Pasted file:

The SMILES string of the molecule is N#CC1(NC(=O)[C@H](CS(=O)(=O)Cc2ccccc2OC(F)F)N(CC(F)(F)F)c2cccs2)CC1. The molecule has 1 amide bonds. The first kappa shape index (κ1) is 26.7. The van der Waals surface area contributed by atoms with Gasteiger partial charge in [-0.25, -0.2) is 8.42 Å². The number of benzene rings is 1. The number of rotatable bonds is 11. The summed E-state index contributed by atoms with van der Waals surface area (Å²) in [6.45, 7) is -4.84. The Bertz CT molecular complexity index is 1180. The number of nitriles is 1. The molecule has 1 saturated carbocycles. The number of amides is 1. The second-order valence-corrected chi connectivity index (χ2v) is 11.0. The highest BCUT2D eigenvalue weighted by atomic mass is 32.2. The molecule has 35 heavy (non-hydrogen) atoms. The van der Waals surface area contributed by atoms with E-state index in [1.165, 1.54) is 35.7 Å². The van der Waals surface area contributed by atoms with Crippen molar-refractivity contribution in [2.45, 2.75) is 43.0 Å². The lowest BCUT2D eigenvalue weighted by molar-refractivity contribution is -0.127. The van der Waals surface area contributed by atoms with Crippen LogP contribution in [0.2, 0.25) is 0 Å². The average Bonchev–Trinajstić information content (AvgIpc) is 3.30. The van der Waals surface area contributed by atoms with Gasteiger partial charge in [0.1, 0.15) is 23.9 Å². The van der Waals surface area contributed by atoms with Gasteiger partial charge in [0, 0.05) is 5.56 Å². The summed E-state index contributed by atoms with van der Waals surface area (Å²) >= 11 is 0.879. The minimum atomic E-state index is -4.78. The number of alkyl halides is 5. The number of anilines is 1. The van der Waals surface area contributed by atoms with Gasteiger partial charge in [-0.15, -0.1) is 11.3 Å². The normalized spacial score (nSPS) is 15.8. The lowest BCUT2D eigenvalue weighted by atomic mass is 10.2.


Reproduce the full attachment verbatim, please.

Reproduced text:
The SMILES string of the molecule is N#CC1(NC(=O)[C@H](CS(=O)(=O)Cc2ccccc2OC(F)F)N(CC(F)(F)F)c2cccs2)CC1. The molecule has 1 amide bonds. The first kappa shape index (κ1) is 26.7. The van der Waals surface area contributed by atoms with Gasteiger partial charge in [-0.25, -0.2) is 8.42 Å². The number of benzene rings is 1. The number of rotatable bonds is 11. The summed E-state index contributed by atoms with van der Waals surface area (Å²) in [6.45, 7) is -4.84. The Bertz CT molecular complexity index is 1180. The number of nitriles is 1. The molecule has 1 saturated carbocycles. The number of amides is 1. The second-order valence-corrected chi connectivity index (χ2v) is 11.0. The highest BCUT2D eigenvalue weighted by atomic mass is 32.2. The molecule has 35 heavy (non-hydrogen) atoms. The van der Waals surface area contributed by atoms with E-state index in [1.165, 1.54) is 35.7 Å². The van der Waals surface area contributed by atoms with Crippen molar-refractivity contribution in [2.45, 2.75) is 43.0 Å². The lowest BCUT2D eigenvalue weighted by molar-refractivity contribution is -0.127. The van der Waals surface area contributed by atoms with Crippen LogP contribution in [0.2, 0.25) is 0 Å². The average Bonchev–Trinajstić information content (AvgIpc) is 3.30. The van der Waals surface area contributed by atoms with Gasteiger partial charge in [0.1, 0.15) is 23.9 Å². The van der Waals surface area contributed by atoms with Gasteiger partial charge in [0, 0.05) is 5.56 Å². The summed E-state index contributed by atoms with van der Waals surface area (Å²) >= 11 is 0.879. The minimum atomic E-state index is -4.78. The number of alkyl halides is 5. The number of anilines is 1. The van der Waals surface area contributed by atoms with Gasteiger partial charge in [-0.15, -0.1) is 11.3 Å². The normalized spacial score (nSPS) is 15.8. The lowest BCUT2D eigenvalue weighted by atomic mass is 10.2.